Did you get any precipitation where you live? According to the news this morning, we have 8 inches of snow and there is more ice and freezing rain on the way. This is the most snow we’ve had in Georgia since I’ve lived here. Snow and ice in North Carolina, where I am from, was a common every winter. In fact, it was rare if we didn’t have any.
When I was 15 and had my learner’s permit we had a huge ice storm hit. My father had a brand new Audio 5000 and decided I ahould practice driving it on the ice. My mother thought he had lost his mind, but what I learned that day probably saved me more than once. A few years later I was in college. I was a commuter student at UNCG. They rarely canceled class for snow or ice. There was one day in particular when the sun had melted some of the snow and ice and they had cleared most roads. I was able to drive to class without any real difficulty. The problem occurred when I was driving home. The temperature had dropped while I was in class, refreezing some patches on the road. While the roads appeared clear in most places, there was black ice in several places. I was trying to be alert and drive carefully; however, I hit a patch of black ice as I approached an intersection. Because of my father’s instruction years before, I was able to correct my car when I began to slide and maneuvered through the intersection safely. The people behind me didn’t have the same success. There were two or three cars that slid uncontrollably and ended up colliding.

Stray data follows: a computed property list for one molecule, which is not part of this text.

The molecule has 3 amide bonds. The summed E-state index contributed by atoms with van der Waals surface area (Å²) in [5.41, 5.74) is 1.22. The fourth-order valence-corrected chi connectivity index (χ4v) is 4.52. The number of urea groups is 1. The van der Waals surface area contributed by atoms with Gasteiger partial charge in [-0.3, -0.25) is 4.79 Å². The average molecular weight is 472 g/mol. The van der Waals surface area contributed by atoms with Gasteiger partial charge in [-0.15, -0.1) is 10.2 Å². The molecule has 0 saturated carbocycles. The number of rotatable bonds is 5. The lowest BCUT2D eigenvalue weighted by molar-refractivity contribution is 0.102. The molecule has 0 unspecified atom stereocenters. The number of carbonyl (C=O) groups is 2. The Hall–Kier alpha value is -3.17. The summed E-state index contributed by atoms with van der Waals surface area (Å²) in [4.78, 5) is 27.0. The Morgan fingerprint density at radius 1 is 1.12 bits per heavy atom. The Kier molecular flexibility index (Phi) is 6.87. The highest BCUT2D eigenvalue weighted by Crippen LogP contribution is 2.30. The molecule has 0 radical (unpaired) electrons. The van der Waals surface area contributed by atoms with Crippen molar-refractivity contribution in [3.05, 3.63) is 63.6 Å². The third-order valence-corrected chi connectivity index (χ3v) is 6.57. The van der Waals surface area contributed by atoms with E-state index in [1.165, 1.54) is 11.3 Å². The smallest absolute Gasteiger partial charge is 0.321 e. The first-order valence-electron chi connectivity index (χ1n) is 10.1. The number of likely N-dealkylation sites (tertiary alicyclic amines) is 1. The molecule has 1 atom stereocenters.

Sin is a lot like black ice. When it is left unchecked, it can lead to great trouble. It also demonstrates how sneaky the enemy is in disguising sin. Black ice is called black ice because it appears to be a normal road with a little moisture on it, but it is ice. It is difficult to discern if ice is on the road or not. Many times, the enemy will try to camouflage sin and if we aren’t aware and careful we will only discover it after we’ve already fallen subject to it. Only if we are prepared will we be able to avoid an accident.
Peter reminds us in 1 Peter 5:8 “Be self-controlled and alert. Your enemy the devil prowls around like a roaring lion looking for someone to devour.” Jesus tells us the enemy has three motives for us: to kill, steal and destroy [John 10:10]. Paul reminds us in 2 Corinthians 11:3 “But I am afraid that just as Eve was deceived by the serpent’s cunning, your minds may somehow be led astray from your sincere and pure devotion to Christ.”
Be careful out there. Satan is very good at what he does. He has had a lot of practice. In order to avoid his traps we have to be: familiar with the Word so we know how he operates; soaked in prayer so we gain direction from the Lord; and filled with the Spirit so we’re in tune with Him. Remember, He who is in you is greater than he who is in the world [1 John 4:4]. Victory is possible. It is even probable if you are always prepared and always alert.
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